I am, Sir, yours, &c.
An Explanation of the Lord's Prayer by Question and Answer.
The answers given by the female children of Hinde-street Sunday School, who are taught writing on two evenings in the week; their ages from ten to sixteen years.
Question 1st. Why is it called the Lord's Prayer?
Answer.-B. aged 15. Because it came from our Lord's own lips, when teaching his disciples to pray.
S. 114. Because the Lord Jesus Christ made this Prayer. T——. 14. Because it came from our Lord only, when teaching his disciples to pray.
C. 12. Because Jesus Christ taught us in the 11th chapter of Luke.
L. A. 13. Because Jesus Christ made it.
F. 15. Because Jesus Christ made it, to teach us how we ought to pray,
14. Because Christ himself made it, teaching us it as a set form of prayer, and how we ought to pray.
Ca. 13. S.-. 16. N —. 144. Because our Lord Jesus Christ made this prayer.
D—. 13. Because he gave it to his disciples.
Ques. 2d. What do you understand by prayer?
Ans. B. Applying to God, to grant us his mercy, and to bestow us his blessings.
S. I consider it my duty, as God has commanded us to
The breathing of the soul to God in prayer.
C. The desires of the soul.
L. A F
Asking or imploring of the Lord.
I understand that it teaches us to pray for all things, necessary for soul and body.
Ca. To pray to God to forgive us our sins.
D. It is the breathing of the soul to the Lord.
N. Prayer is the ease of the mind, and the joy of the heart.
Ques. 3d. Why do you say our, and not my Father, when you pray alone?
Ans. B. Because he is the Father of all, especially the righteous among men.
T-. Because we are desired to pray for all men.
C. Because he is Father of the whole human race.
L. A. Because we pray for every body else, as well as for ourselves
F. Because God is the Father of all, and all good Christians ought to pray for one another.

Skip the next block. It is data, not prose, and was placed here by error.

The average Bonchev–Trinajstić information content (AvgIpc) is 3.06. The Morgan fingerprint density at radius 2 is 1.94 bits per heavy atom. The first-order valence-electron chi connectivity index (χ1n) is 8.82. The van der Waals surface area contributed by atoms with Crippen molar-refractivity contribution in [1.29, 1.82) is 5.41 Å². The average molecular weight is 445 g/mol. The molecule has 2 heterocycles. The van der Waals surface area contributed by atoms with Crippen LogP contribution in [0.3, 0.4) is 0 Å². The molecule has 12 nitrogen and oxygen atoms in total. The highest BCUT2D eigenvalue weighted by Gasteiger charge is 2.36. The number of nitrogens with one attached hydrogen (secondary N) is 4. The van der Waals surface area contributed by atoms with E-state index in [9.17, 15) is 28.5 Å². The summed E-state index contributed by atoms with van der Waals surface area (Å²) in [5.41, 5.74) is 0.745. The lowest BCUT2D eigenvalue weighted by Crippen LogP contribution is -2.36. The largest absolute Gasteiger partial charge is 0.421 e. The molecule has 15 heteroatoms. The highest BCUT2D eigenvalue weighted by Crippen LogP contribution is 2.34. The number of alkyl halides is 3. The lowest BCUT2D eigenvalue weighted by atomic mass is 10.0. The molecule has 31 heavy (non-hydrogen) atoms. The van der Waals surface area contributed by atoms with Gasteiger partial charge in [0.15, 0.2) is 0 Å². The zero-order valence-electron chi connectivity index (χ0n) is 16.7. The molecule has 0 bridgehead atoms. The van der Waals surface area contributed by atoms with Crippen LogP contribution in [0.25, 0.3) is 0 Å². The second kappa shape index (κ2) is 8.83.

Because he created us.
Because we are all his children.
D. Because he is Father of all.
N- Because he is the Father of all mankind, and we are taught to pray for our brethren, that is for all mankind, and not for ourselves alone.
Da, 16. Because he is Lord over all.
Ques. 4th. Why do you call God Father?
Ans. B. Because he is the Creator of all living.
S. Because he made us.
T―. Because God made us, and he has a right to our best services.
C. Because he has created us.
L.A. Because he made all things.
F. & R. Because he is creator of all.
Ca▬▬▬. & N———. Because he is able and willing to give us all
things we ask him for.
S. Because he is merciful to all.
D. Because he commanded us, when we pray, to say, our Father.
Ques 5th. Why do you say, Who art in heaven?
Ans. B. Because heaven is his dwelling place.
T & S Because God dwelleth in heaven.
F. Because it teaches us to lift up our hearts to God, as often as we go to pray.
C▬▬▬▬▬▬. & N———. Because heaven is the place where he most shews forth his majesty and glory.
D. Because God is in heaven, and ruleth over all the kingdoms of the heathen.
L.A. 2d. Because the world is full of evil, and as the Lord our Father is full of glory, his glory is more particularly in heaven. Ques. 6th. Is God in heaven only, and no where else?
Ans. B. He is omnipresent every where, and in every place.
God is every where, only not visible to us.
T. L. A. F. R—. S. D. D. God is every where. C. Ile is every where present.
Ca—. He is every where and knows every thing we do. N. Yes, God is every where present, and near to every one
Ques. 7th. Give Scripture proof for calling God Father. Ans. T. Matth. vi. 8. For your Father knoweth what things ye have need of, before ye ask him.
C. John xx. 17. I ascend unto my Father, and your Father, and to my God and your God.
Ephes. iv. 6. One God and Father of all, who is above all, and through all, and in you all. *
If we had room we should have felt pleasure in adding the whole of the questions and answers. Many of the answers are very intelligent, and shew considerable acquaintance with the word of God. For the benefit of teachers who wish to
We just hint to our correspondent that N~~. has borrowed occasionally from the assembly's catechism. See answers to 18th and 20th questions, and